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Iran admits its nuclear programme is capable of building a bomb

What happened: A senior adviser to Iran’s Supreme Leader Ali Khamenei spoke out yesterday relating to progress made in Iran’s nuclear programme.

  • Kamal Kharazi said in an interview on Al Jazeera, “In a few days we were able to enrich uranium up to 60 per cent and we can easily produce 90 per cent enriched uranium … Iran has the technical means to produce a nuclear bomb but there has been no decision by Iran to build one.”
  • Kharazi, who is also the head of Iran’s Strategic Council on Foreign Relations, further claimed that Iran has conducted training exercises to strike deep into Israel, were the latter to “target our sensitive facilities”.
  • He also said that Iran would never negotiate over its missile programme and regional policy.

Israel’s positioning: At the beginning of yesterday’s weekly Cabinet Meeting, Prime Minister Lapid reflected on President Joe Biden’s visit last week and the Iranian threat. Lapid said: “Throughout the visit, I made it clear to the President and his team that Israel opposes the nuclear agreement and reserves its right to full freedom of diplomatic and operational action against the Iranian nuclear programme.”

  • He also restated the importance of the Jerusalem Declaration that he and President Biden co-signed, “which ensures the Israeli security establishment’s qualitative edge”.
  • However, they did not reach agreement over the need to present Iran with a credible military threat for diplomacy to work in curtailing Iran’s nuclear programme.
  • Last night IDF Chief of Staff Lt. Gen. Aviv Kochavi spoke at a ceremony of the Home Front Command. He said that “preparing the military option against the Iranian nuclear programme is a moral duty and a national security imperative”.
  • Kochavi added: “Preparing the home front for war is a task that is going to have to be expedited in the coming years, especially given the possibility that we may be obliged to operate against the nuclear threat.”
  • “The IDF has continued to prepare energetically for an attack on Iran and must prepare for any development and any scenario. Readying for a military operation against the nuclear programme is at the focus of the IDF’s preparations, and that includes a range of operational plans, allocating large resources, acquiring suitable weapons systems, intelligence and training.”

US perspective: On the plane from Israel to Saudi Arabia on Friday, US National Security Adviser Jake Sullivan told journalists the US is still waiting on Iran to respond to its offer of “compliance-for-compliance” for returning to the JCPOA nuclear deal.

  • Sullivan clarified: “We’re also not waiting to continue to impose economic pressure on Iran, further economic pressure on Iran is to include two rounds of sanctions designations that we have done to enforce the sanctions and crack down on smuggling and deprive Iran of sources of revenue.”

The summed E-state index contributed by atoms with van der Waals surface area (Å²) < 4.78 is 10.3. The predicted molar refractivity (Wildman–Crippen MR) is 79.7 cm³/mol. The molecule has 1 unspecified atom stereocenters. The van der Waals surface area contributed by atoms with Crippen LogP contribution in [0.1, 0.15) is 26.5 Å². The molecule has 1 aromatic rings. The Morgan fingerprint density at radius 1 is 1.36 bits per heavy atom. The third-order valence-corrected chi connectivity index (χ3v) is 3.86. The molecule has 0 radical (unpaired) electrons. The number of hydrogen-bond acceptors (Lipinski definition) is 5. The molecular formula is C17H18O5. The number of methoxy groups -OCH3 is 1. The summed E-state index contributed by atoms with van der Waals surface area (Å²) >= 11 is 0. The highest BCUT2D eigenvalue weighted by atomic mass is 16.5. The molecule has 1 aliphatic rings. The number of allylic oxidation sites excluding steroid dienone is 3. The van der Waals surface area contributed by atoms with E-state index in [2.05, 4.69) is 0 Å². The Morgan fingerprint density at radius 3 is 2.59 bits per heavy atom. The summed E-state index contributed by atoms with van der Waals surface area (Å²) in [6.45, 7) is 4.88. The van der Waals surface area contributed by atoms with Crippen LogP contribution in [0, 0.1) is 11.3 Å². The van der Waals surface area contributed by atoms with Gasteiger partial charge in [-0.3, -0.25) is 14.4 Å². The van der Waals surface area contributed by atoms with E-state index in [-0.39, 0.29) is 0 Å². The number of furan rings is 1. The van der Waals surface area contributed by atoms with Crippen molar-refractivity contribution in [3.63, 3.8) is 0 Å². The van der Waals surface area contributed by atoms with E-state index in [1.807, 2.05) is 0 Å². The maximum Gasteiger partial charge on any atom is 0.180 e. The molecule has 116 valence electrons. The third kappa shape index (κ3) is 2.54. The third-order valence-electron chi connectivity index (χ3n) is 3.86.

• He added that talks “will not stay open indefinitely and we’re not circling a date on the calendar”.

Context: Kamal Kharazi could be the first senior Iranian official to publicly admitted that their nuclear programme could be used for military purposes.

  • Kharazi, a former Iranian Foreign Minister, is likely to have been specifically chosen to deliver the message as a negotiating tactic over the stalled JCPOA talks. He is high-ranking enough to have credibility, whist no longer holding any senior office.
  • Iran has the technological ability to move from 60 per cent uranium enrichment to 90 per cent, which Israeli analysts suggest would take around two months.
  • According to the latest reporting from the International Atomic Energy Agency, Iran had a stockpile of 43.1 kilograms of 60 per cent enriched uranium. Iran has moved 90 per cent of this stock to its site in Esfahan, where it maintains a capability to make enriched uranium metal.
  • Iran’s work on enriched uranium metal and knowledge of how to produce it is a serious concern for the international community as the metal is needed in order to make the core of a nuclear bomb.
  • It is still unclear, how advanced Iran has moved on to the weaponisation stage of building a nuclear bomb, with some estimates suggesting this could take another year and half.

Looking ahead: In a perceived response to President Biden’s visit to the region, Iran is hosting Russian President Putin and Turkish President Erdogan this week.

  • Israel is today hosting General Michael E. Kurilla, the commander of the United States Central Command (CENTCOM). They will discuss the importance of an integrated air and missile defence system, as well as the continued need for strong regional security cooperation.

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